RIO RANCHO — Nicolle Maniaci remembers when she began thinking about being a concert violinist: She was a student at Rio Rancho Elementary, and the owners of Robertson & Sons Violin Shop brought stringed instruments for the students to see “and demonstrated them for everybody.”
She arrived home with her new dream.
“(My best friend and I) went home to our parents and said we want to play the violin, and then we signed up for orchestra at Rio Rancho Elementary, and this incredible teacher, Lois Blackburn – she was the orchestra director – and I think we had orchestra twice a week. So we started in fourth grade,” she recalled. “After a few months, the orchestra teacher told my parents that I needed to have (more instruction) because I had some natural ability with the instrument.
“And my dad said, ‘If she is so natural, why does she need lessons?’ … And Mrs. Blackburn was a lot taller than my dad, and she leaned over and said, ‘Mr. Maniaci, if you don’t get your daughter lessons, I will.’ She was adamant about it,” Maniaci said, laughing at the memory. “So that’s how it all started, between Mr. and Mrs. Robertson and Mrs. Blackburn.”
Maniaci grew up in the City of Vision, then lived on the West Side after she got married, only to move back to Rio Rancho a year ago. She attended Lincoln Middle School after her days at Rio Rancho Elementary and graduated from Cibola High School in 1988.
She teaches orchestra at Bosque School – previously she taught at Eagle Ridge, Lincoln and Mountain View middle schools in Rio Rancho — but being a professional violinist with the New Mexico Philharmonic made her dream come true.
“I definitely said I wanted to be a professional violinist, playing in a professional orchestra,” she said, recalling the day as a fifth grader she was told to write down her life’s ambition.
“It’s pretty interesting that that’s what I wrote and that’s what ended up happening.”
Flash forward to the 21st century, and she was initially a substitute musician in 1995 for the New Mexico Symphony Orchestra, then a part of it in 2000; after it went bankrupt, she earned a role as violinist with the New Mexico Philharmonic.
She’s played “with” the Beatles – the NMPhil provided great sound for the April 2022 “Magical Classical Tour” at Popejoy Hall by four guys recreating the music and appearances of the legendary “Fab Four” — and also backed Yo-Yo Ma, Smokey Robinson and Donna Summer.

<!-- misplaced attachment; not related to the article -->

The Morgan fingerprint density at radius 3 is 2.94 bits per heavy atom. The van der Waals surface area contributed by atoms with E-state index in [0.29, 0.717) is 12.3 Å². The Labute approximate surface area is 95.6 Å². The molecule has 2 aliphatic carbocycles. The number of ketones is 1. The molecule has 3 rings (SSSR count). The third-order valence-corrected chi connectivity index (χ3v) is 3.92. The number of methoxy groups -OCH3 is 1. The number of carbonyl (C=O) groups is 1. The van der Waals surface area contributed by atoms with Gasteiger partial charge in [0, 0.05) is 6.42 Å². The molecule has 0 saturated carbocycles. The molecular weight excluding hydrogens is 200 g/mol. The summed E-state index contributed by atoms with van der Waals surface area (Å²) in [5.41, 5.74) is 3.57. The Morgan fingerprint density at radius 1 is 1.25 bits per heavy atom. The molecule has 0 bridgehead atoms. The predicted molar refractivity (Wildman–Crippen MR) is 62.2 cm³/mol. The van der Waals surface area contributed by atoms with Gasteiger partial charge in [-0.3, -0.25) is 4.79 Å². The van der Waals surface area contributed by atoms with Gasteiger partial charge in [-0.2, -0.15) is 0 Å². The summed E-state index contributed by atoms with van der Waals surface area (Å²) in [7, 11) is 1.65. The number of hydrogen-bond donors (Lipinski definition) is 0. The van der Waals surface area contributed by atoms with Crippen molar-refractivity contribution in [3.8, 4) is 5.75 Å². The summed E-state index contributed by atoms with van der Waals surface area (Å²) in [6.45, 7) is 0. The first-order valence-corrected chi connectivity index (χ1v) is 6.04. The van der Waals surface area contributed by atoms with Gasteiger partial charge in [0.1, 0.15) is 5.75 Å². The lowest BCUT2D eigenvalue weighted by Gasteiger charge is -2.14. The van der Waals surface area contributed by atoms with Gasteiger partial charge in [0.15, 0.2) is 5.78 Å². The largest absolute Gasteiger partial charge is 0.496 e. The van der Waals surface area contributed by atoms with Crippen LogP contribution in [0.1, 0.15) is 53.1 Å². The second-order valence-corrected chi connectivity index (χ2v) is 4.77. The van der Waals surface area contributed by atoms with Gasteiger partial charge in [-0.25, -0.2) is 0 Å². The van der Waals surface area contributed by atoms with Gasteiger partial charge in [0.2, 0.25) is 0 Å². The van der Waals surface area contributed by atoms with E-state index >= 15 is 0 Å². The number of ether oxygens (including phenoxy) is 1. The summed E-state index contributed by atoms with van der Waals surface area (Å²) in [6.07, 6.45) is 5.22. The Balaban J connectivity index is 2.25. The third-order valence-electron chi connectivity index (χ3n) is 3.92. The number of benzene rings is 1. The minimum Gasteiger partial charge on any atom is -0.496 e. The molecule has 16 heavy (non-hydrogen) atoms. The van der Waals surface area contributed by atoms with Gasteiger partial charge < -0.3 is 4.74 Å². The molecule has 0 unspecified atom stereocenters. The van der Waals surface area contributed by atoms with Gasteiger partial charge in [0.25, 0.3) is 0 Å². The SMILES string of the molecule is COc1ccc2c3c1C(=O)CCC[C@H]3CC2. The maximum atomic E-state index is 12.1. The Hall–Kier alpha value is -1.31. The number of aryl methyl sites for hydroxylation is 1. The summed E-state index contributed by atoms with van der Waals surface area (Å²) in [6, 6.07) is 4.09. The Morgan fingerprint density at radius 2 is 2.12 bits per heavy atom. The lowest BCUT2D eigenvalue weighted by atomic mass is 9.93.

Given her “druthers,” she’d happily play nothing but the music by Johannes Brahms; “Brahms’ Rejoice” is her favorite selection, although she confessed to sometimes listening to 1980s rock.
“Basically,” she said, “music fills my soul.”
But there’s more to her life: “For me, everything is about the relationships I have with people,” she said. “I’m the richest person I know when it comes to relationships; I’m just surrounded by the most amazing friends and family. I’m very fortunate – that’s how I judge my wealth, my relationships.
“I’ve just always been about the people – I’m just fortunate to have a great husband, two beautiful kids, and my mom is still alive, and she’s in Rio Rancho.”
In an example of “what goes around, comes around,” Maniaci says she’s hopeful of bringing some musicians to Rio Rancho Elementary, ostensibly to “spark a little interest,” maybe in another little girl who might start dreaming of being a musician when she grows up.
Of course, being in an orchestra gives her untold joy, as does the relationship she has with the other musicians. Audiences, she said, “are always so supportive,” and she hopes Rio Ranchoans will pack Campus Park to hear the NMPhil’s performance, slated for 8-9:15 p.m. July 4 following the Rio Grande Symphonic Band (6-7:30, also in the Sky Room).
Maniaci, the sister of Rio Rancho Public Schools’ Safety & Security Executive Director Sal Maniaci, remembers the NMPhil’s appearance for the 2021 Independence Day festivities in Rio Rancho and the concert in the Sky Room at Campus Park, so she’s looking forward to being there again Tuesday for this year’s concert.
“A big ‘thank you’ to all our supporters,” she said.
She just hopes it doesn’t rain, because of the “large hole in the roof … the instruments cost so much money.”